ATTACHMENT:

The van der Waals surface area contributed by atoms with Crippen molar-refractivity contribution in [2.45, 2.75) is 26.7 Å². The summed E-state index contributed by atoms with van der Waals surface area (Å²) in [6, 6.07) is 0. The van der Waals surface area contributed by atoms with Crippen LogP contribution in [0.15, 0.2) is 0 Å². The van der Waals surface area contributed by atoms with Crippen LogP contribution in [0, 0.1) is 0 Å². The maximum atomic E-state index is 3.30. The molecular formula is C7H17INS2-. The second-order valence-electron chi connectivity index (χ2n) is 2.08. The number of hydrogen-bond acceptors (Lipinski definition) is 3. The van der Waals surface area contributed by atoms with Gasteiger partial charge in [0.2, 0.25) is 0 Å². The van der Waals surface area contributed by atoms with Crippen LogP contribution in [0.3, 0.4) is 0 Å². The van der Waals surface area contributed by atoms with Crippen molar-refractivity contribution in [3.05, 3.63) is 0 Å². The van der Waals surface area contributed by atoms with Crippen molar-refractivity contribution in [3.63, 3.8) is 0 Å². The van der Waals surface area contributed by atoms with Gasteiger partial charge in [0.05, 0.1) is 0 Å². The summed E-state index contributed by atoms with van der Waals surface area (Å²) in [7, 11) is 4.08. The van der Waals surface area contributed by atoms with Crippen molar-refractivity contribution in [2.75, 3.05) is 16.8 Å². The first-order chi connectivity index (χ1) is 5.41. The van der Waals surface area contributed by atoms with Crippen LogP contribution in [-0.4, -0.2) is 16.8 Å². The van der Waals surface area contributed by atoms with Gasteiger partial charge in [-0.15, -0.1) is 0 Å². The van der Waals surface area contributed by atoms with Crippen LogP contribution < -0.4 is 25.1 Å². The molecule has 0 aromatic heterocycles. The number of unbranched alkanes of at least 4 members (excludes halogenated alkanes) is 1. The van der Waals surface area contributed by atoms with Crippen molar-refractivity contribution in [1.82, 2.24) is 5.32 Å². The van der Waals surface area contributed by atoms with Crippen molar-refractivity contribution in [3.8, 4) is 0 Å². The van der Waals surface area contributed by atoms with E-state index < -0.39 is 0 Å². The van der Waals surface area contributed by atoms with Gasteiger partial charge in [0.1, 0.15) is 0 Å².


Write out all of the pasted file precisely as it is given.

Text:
The van der Waals surface area contributed by atoms with Crippen molar-refractivity contribution in [2.45, 2.75) is 26.7 Å². The summed E-state index contributed by atoms with van der Waals surface area (Å²) in [6, 6.07) is 0. The van der Waals surface area contributed by atoms with Crippen LogP contribution in [0.15, 0.2) is 0 Å². The van der Waals surface area contributed by atoms with Crippen LogP contribution in [0, 0.1) is 0 Å². The maximum atomic E-state index is 3.30. The molecular formula is C7H17INS2-. The second-order valence-electron chi connectivity index (χ2n) is 2.08. The number of hydrogen-bond acceptors (Lipinski definition) is 3. The van der Waals surface area contributed by atoms with Gasteiger partial charge in [0.2, 0.25) is 0 Å². The van der Waals surface area contributed by atoms with Crippen LogP contribution in [0.3, 0.4) is 0 Å². The van der Waals surface area contributed by atoms with Crippen molar-refractivity contribution in [3.05, 3.63) is 0 Å². The van der Waals surface area contributed by atoms with Crippen molar-refractivity contribution in [3.63, 3.8) is 0 Å². The van der Waals surface area contributed by atoms with Gasteiger partial charge in [0.05, 0.1) is 0 Å². The summed E-state index contributed by atoms with van der Waals surface area (Å²) in [7, 11) is 4.08. The van der Waals surface area contributed by atoms with Crippen molar-refractivity contribution in [2.75, 3.05) is 16.8 Å². The first-order chi connectivity index (χ1) is 5.41. The van der Waals surface area contributed by atoms with Crippen LogP contribution in [-0.4, -0.2) is 16.8 Å². The van der Waals surface area contributed by atoms with Gasteiger partial charge in [-0.15, -0.1) is 0 Å². The van der Waals surface area contributed by atoms with Crippen LogP contribution < -0.4 is 25.1 Å². The molecule has 0 aromatic heterocycles. The number of unbranched alkanes of at least 4 members (excludes halogenated alkanes) is 1. The van der Waals surface area contributed by atoms with Crippen molar-refractivity contribution in [1.82, 2.24) is 5.32 Å². The van der Waals surface area contributed by atoms with Crippen molar-refractivity contribution in [3.8, 4) is 0 Å². The van der Waals surface area contributed by atoms with E-state index < -0.39 is 0 Å². The van der Waals surface area contributed by atoms with Gasteiger partial charge in [0.1, 0.15) is 0 Å².